Economy Insight: Ides of Cyprus (Yeah, I just invented that) By: Dempster R. Cherry
On the Roman calendar, March 15th marks the day of the assassination of Caesar, thus the Ides of March became a turning point in Roman history. The 25th of March shall forever now be known as the day of last-minute rescue to prevent a complete collapse of the Cypriot economy. The Eurozone has agreed to a €10B bailout in which the country’s second-largest bank, Laiki, will be closed and its operations merged into Bank of Cyprus. Those with deposits of over €100,000 ($130,000 US dollar equivalent) will be assessed with a hefty tax, perhaps 30% or more, while those below that level will be left unscathed. Laiki’s senior bondholders will be wiped out, while the Bank of Cyprus’s creditors will also be affected. That’s a heavy cost to those who stashed their cash in the country’s banks.
Much of the cash deposited in the country’s banks belongs to wealthy Russians; some say the Russian mobs, which are expected to lose billions of dollars of ill-gotten gains. I think it’s safe to assume that the Russian gangsters probably aren’t very happy with this situation, as the banks will remain closed and accounts frozen until sometime next week to delay, what almost unavoidably, will be a run on them. The deal also calls for a radical modification to its banking sector, which includes privatizing state assets, and slashing their austerity budget even further. Call it what you will, but ultimately this is essentially the EU and IMF making an example of Cyprus without the catastrophe of having the Euro imploding, at least for an interim period.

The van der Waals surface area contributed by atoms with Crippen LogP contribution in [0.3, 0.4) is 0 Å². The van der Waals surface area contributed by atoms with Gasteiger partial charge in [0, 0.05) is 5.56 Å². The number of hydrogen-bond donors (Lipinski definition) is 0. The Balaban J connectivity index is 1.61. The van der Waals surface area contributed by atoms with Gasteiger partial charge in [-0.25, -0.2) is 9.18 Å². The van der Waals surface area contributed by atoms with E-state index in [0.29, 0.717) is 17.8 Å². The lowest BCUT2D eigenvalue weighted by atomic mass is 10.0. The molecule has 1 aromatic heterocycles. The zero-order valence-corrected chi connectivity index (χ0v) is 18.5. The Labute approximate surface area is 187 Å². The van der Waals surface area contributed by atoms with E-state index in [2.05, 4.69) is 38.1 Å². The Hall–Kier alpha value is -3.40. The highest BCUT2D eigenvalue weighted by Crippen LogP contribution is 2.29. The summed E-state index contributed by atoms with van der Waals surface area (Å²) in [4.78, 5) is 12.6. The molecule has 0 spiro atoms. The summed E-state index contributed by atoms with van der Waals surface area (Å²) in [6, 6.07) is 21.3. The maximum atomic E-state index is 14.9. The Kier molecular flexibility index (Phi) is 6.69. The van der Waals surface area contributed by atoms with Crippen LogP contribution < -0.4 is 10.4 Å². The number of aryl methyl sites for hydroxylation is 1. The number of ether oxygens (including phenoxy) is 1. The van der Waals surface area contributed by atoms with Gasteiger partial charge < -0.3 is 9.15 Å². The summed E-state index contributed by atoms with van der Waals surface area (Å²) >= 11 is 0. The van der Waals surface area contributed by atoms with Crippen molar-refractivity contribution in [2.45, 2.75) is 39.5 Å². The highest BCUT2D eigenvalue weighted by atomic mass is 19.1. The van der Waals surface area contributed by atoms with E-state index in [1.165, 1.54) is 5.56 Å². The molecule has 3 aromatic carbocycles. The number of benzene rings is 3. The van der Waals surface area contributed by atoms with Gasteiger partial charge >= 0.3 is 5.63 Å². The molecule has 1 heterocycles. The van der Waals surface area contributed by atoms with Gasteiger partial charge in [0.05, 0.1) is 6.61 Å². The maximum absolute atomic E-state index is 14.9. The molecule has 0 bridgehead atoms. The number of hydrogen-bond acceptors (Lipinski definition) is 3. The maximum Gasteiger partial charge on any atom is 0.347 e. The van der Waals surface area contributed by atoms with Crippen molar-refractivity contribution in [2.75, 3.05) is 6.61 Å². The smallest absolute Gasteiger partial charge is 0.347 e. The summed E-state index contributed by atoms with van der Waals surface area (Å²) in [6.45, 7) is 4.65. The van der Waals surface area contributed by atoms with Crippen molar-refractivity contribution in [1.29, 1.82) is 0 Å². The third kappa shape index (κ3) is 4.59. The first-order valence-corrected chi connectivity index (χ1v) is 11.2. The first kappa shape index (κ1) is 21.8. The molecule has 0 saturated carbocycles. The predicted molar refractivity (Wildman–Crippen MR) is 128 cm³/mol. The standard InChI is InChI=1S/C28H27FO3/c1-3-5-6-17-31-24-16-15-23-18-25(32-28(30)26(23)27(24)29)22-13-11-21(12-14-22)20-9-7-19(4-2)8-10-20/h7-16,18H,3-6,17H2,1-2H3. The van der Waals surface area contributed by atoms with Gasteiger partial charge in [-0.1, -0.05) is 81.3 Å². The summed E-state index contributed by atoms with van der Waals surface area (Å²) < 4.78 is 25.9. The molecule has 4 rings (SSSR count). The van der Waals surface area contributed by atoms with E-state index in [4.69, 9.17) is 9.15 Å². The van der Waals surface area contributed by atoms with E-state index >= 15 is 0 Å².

I remain optimistic. Back on this side of the ‘pond’, the end of March is screaming at me to prepare to switch strategies. Your own specific situation and risk tolerance will define how you proceed, but April has historically been a great month to be in the markets since 1950. But before jumping in with eyes closed and adding to bullish positions, cautionary measures must be taken into account. Stocks have generally peaked during the month of April before pulling back over the next few months. So far in 2013, the stock market, in my opinion, is an overheating radiator; hopefully you’ll have a couple of gallons of water stashed in the trunk and are prepared to spend some time on the side of the road, letting things cool off. Uninspiring fundamentals and the renewed threat of crisis from Europe demand a reassessing of exposure to many large cap, value stock and technology sectors. As I mentioned last week, if stocks do peak in April (if not earlier) and sell off over the next few months, have confidence to take some profits off the table and wait it out. I expect it to be a short and shallow pullback, not a full blown correction. If the market turns on a dime and goes higher, you’ll have missed out on some performance but if it does not, you’ll be in position to offset some or all the losses in positions more effected by market swings. If the S&P 500 moves more than 5% to the downside, I’ll expect a few thank you letters for the warning. I’ll remain optimistic, cautious and aware that the Ides of March (Cyprus) mark a historic transition, and one to be acutely aware of.
Have a great week!
Much success in all that you do.
Dempster R. “Bobby” Cherry